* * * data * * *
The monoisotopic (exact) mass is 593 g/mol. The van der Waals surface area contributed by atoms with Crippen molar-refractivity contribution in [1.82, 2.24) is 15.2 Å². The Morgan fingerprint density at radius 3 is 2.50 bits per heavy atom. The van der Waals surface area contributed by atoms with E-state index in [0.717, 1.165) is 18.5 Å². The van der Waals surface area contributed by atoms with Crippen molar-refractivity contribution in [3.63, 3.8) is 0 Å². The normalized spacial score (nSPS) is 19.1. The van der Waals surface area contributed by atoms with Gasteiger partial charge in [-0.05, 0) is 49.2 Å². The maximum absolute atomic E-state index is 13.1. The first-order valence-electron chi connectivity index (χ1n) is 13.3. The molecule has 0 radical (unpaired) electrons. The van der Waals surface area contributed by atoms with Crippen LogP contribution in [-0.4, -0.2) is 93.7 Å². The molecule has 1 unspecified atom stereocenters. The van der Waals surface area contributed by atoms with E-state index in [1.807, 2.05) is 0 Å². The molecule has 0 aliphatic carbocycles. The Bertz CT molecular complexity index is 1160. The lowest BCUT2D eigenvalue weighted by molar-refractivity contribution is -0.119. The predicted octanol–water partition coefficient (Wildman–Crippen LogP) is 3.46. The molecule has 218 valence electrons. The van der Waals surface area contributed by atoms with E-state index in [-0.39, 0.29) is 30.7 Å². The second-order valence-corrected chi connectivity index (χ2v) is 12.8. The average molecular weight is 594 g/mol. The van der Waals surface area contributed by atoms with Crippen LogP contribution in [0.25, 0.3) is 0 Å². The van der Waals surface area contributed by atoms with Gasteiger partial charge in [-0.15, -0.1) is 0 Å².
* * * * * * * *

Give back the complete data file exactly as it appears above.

The monoisotopic (exact) mass is 593 g/mol. The van der Waals surface area contributed by atoms with Crippen molar-refractivity contribution in [1.82, 2.24) is 15.2 Å². The Morgan fingerprint density at radius 3 is 2.50 bits per heavy atom. The van der Waals surface area contributed by atoms with E-state index in [0.717, 1.165) is 18.5 Å². The van der Waals surface area contributed by atoms with Crippen molar-refractivity contribution in [3.63, 3.8) is 0 Å². The normalized spacial score (nSPS) is 19.1. The van der Waals surface area contributed by atoms with Gasteiger partial charge in [-0.05, 0) is 49.2 Å². The maximum absolute atomic E-state index is 13.1. The first-order valence-electron chi connectivity index (χ1n) is 13.3. The molecule has 0 radical (unpaired) electrons. The van der Waals surface area contributed by atoms with Crippen LogP contribution in [-0.4, -0.2) is 93.7 Å². The molecule has 1 unspecified atom stereocenters. The van der Waals surface area contributed by atoms with E-state index in [1.807, 2.05) is 0 Å². The molecule has 0 aliphatic carbocycles. The Bertz CT molecular complexity index is 1160. The lowest BCUT2D eigenvalue weighted by molar-refractivity contribution is -0.119. The predicted octanol–water partition coefficient (Wildman–Crippen LogP) is 3.46. The molecule has 218 valence electrons. The van der Waals surface area contributed by atoms with E-state index in [-0.39, 0.29) is 30.7 Å². The second-order valence-corrected chi connectivity index (χ2v) is 12.8. The average molecular weight is 594 g/mol. The van der Waals surface area contributed by atoms with Crippen LogP contribution in [0.25, 0.3) is 0 Å². The van der Waals surface area contributed by atoms with Gasteiger partial charge in [-0.15, -0.1) is 0 Å².